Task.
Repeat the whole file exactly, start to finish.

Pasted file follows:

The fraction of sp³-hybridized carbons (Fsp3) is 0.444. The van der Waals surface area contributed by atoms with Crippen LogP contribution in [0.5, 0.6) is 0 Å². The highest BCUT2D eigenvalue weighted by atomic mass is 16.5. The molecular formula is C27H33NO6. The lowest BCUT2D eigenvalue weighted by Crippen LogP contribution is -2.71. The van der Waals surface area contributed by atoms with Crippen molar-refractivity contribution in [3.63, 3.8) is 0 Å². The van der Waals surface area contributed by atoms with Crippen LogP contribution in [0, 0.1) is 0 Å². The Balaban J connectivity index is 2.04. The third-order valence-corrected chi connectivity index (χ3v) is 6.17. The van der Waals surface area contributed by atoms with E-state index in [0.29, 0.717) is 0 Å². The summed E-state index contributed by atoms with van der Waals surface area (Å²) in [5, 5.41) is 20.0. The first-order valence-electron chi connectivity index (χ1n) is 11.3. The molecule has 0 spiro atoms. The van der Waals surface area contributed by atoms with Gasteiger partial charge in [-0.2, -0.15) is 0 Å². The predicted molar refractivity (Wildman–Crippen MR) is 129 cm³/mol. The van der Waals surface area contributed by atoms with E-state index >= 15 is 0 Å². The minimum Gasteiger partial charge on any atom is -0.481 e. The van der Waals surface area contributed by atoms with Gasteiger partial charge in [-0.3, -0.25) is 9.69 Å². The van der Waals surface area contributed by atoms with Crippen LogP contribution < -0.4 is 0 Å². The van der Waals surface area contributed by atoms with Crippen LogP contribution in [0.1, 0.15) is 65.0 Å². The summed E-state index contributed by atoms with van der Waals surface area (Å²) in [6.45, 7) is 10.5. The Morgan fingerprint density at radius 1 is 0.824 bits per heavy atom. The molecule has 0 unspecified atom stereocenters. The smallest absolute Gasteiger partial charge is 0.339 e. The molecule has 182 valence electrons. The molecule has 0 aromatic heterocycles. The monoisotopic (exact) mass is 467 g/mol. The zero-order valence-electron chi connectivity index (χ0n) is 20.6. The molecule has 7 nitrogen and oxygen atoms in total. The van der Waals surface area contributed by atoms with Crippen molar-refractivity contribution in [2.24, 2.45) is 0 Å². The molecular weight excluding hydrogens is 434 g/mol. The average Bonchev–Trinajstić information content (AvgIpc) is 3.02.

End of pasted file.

The fraction of sp³-hybridized carbons (Fsp3) is 0.444. The van der Waals surface area contributed by atoms with Crippen LogP contribution in [0.5, 0.6) is 0 Å². The highest BCUT2D eigenvalue weighted by atomic mass is 16.5. The molecular formula is C27H33NO6. The lowest BCUT2D eigenvalue weighted by Crippen LogP contribution is -2.71. The van der Waals surface area contributed by atoms with Crippen molar-refractivity contribution in [3.63, 3.8) is 0 Å². The van der Waals surface area contributed by atoms with Crippen LogP contribution in [0, 0.1) is 0 Å². The Balaban J connectivity index is 2.04. The third-order valence-corrected chi connectivity index (χ3v) is 6.17. The van der Waals surface area contributed by atoms with E-state index in [0.29, 0.717) is 0 Å². The summed E-state index contributed by atoms with van der Waals surface area (Å²) in [5, 5.41) is 20.0. The first-order valence-electron chi connectivity index (χ1n) is 11.3. The molecule has 0 spiro atoms. The van der Waals surface area contributed by atoms with Gasteiger partial charge in [-0.2, -0.15) is 0 Å². The predicted molar refractivity (Wildman–Crippen MR) is 129 cm³/mol. The van der Waals surface area contributed by atoms with E-state index >= 15 is 0 Å². The minimum Gasteiger partial charge on any atom is -0.481 e. The van der Waals surface area contributed by atoms with Gasteiger partial charge in [-0.3, -0.25) is 9.69 Å². The van der Waals surface area contributed by atoms with Crippen LogP contribution < -0.4 is 0 Å². The van der Waals surface area contributed by atoms with Crippen LogP contribution in [0.1, 0.15) is 65.0 Å². The summed E-state index contributed by atoms with van der Waals surface area (Å²) in [6.45, 7) is 10.5. The Morgan fingerprint density at radius 1 is 0.824 bits per heavy atom. The molecule has 0 unspecified atom stereocenters. The smallest absolute Gasteiger partial charge is 0.339 e. The molecule has 182 valence electrons. The molecule has 0 aromatic heterocycles. The monoisotopic (exact) mass is 467 g/mol. The zero-order valence-electron chi connectivity index (χ0n) is 20.6. The molecule has 7 nitrogen and oxygen atoms in total. The van der Waals surface area contributed by atoms with Crippen molar-refractivity contribution in [2.24, 2.45) is 0 Å². The molecular weight excluding hydrogens is 434 g/mol. The average Bonchev–Trinajstić information content (AvgIpc) is 3.02.